Today we are announcing significant new updates to our export controls. Under our new policy, American companies can export any encryption product to any end user in the European Union and eight other trading partners. We're also speeding up the time-to-market, by eliminating the thirty-day waiting period when exporting encryption goods to these countries.
While the private sector has a key role the government also needs to protect its own systems from security risks, such as hacker attacks and computer viruses. Our Administration has already taken action to ensure that cyber security measures are included as part of all government computer systems. But good security needs to be updated constantly and it costs money. We've proposed $90 million to help detect computer attacks, to conduct research on security technology, to hire and train more security experts, and to create an internal expert review team for non-defense agencies. Unfortunately, the Congress still refuses to appropriate one dime to put these initiatives in place. It's time they picked up the pace and provided the protections that are essential to America's cyber security.
Implementing strong encryption is only one step in building a framework of cyber-security and trust. We also need to keep our laws consistent with the latest advances by updating our existing communications privacy laws for the Internet age. At the heart of the issue is the Fourth Amendment, which protects the right of the people to be secure in their persons, houses, papers, and effects, against unreasonable searches and seizures.
In 1787, a person's most important papers and effects -- like diaries and letters -- were almost undoubtedly in their home or place of business. These papers were protected by the requirement of a warrant before the state could enter and search. But over time, with advances in technology, people no longer relied solely on paper and pen to communicate with one another. By the turn of the 20th Century, people started using the telephone for personal calls and business transactions. By the 1980s, Americans began using e-mail. Looking ahead, even more of our papers and effects, like word processing software and files, will be kept outside of the home. These advances in technology have forced an ongoing debate in Congress and in the Courts over the application of the Fourth Amendment.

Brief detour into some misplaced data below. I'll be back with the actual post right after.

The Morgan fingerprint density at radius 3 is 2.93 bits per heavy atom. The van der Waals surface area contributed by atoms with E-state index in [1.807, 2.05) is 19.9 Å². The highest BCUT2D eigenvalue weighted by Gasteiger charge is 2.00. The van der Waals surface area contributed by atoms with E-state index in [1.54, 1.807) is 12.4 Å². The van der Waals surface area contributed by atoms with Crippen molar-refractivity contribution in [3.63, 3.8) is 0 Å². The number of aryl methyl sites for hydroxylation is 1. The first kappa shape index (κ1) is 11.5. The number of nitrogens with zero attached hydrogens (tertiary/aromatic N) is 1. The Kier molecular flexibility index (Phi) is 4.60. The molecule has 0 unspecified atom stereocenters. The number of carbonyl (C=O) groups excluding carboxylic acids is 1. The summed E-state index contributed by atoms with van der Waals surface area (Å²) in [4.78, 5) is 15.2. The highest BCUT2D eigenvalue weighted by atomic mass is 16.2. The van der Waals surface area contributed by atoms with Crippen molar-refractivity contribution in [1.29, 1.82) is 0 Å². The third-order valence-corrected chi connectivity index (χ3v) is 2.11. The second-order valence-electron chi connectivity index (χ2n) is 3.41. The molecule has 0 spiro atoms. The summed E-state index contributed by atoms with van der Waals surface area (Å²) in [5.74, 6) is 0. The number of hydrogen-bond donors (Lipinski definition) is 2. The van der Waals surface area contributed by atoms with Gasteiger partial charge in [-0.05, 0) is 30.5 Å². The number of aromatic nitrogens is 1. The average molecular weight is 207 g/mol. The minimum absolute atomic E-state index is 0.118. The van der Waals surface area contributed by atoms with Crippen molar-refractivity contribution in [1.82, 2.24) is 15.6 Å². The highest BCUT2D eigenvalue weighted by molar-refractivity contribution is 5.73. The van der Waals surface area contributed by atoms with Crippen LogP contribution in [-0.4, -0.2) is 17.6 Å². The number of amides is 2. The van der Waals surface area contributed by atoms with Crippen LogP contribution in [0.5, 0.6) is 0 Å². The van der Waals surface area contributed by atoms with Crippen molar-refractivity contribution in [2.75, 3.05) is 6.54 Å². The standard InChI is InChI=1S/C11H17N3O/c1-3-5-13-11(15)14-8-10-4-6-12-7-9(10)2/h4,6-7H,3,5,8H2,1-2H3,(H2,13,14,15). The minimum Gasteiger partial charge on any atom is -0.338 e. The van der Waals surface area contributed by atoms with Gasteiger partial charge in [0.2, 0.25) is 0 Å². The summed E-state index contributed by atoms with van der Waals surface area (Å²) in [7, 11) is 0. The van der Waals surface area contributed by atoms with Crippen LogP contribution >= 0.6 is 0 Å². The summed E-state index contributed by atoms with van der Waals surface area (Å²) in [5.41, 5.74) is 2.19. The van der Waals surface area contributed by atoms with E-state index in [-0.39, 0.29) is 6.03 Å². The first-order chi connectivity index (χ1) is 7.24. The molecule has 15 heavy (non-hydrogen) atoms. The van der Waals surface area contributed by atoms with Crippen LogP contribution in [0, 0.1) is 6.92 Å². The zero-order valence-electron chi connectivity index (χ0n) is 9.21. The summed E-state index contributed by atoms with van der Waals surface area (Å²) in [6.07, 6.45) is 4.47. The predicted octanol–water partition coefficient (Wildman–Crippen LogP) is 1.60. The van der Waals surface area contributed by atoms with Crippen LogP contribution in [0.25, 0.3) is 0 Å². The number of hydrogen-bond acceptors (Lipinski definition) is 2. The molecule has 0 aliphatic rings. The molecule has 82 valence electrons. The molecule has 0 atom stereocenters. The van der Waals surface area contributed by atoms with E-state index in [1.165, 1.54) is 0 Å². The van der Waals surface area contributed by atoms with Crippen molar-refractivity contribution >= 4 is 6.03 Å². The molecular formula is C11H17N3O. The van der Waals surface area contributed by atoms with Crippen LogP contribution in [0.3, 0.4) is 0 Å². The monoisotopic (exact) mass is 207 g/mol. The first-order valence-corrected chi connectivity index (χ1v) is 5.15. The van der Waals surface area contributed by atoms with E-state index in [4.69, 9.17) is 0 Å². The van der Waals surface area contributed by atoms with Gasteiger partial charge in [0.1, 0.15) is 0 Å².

This debate is not a new one. In the 1928 Olmstead case, the Supreme Court found that warrantless wiretaps were not protected by Fourth Amendment. Louis Brandeis in his fiery dissent in defense of privacy rights argued that, there is, in essence, no difference between the sealed letter and private telephone message. Wiretaps of phones, Brandeis argued, invaded the privacy of people on both ends of the line -- the same privacy the framers intended to protect with the Fourth Amendment.
Forty years later the Court embraced Brandeis and ruled in Katz vs. the United States that an individual's phone conversation was protected by the Fourth Amendment. Later that year, Congress responded to the Court's decision by passing new legislation with strict standards for all wiretaps.
Title III of the 1968 Crime Control and Safe Streets Act required a court order and high-level Justice Department approval for all phone wiretaps. It only allowed wiretaps in the most serious crimes, such as espionage, treason, and crimes of violence.
Title III remained relatively untouched until the 1980s, when cellular telephone service, e-mail, and other computer-to-computer communication began to put new demands on the 1968 law. By 1984, Title III simply did not protect the conversations of the 7,000 Americans who were using cellular phones, and the 400,000 who were logging onto electronic mail.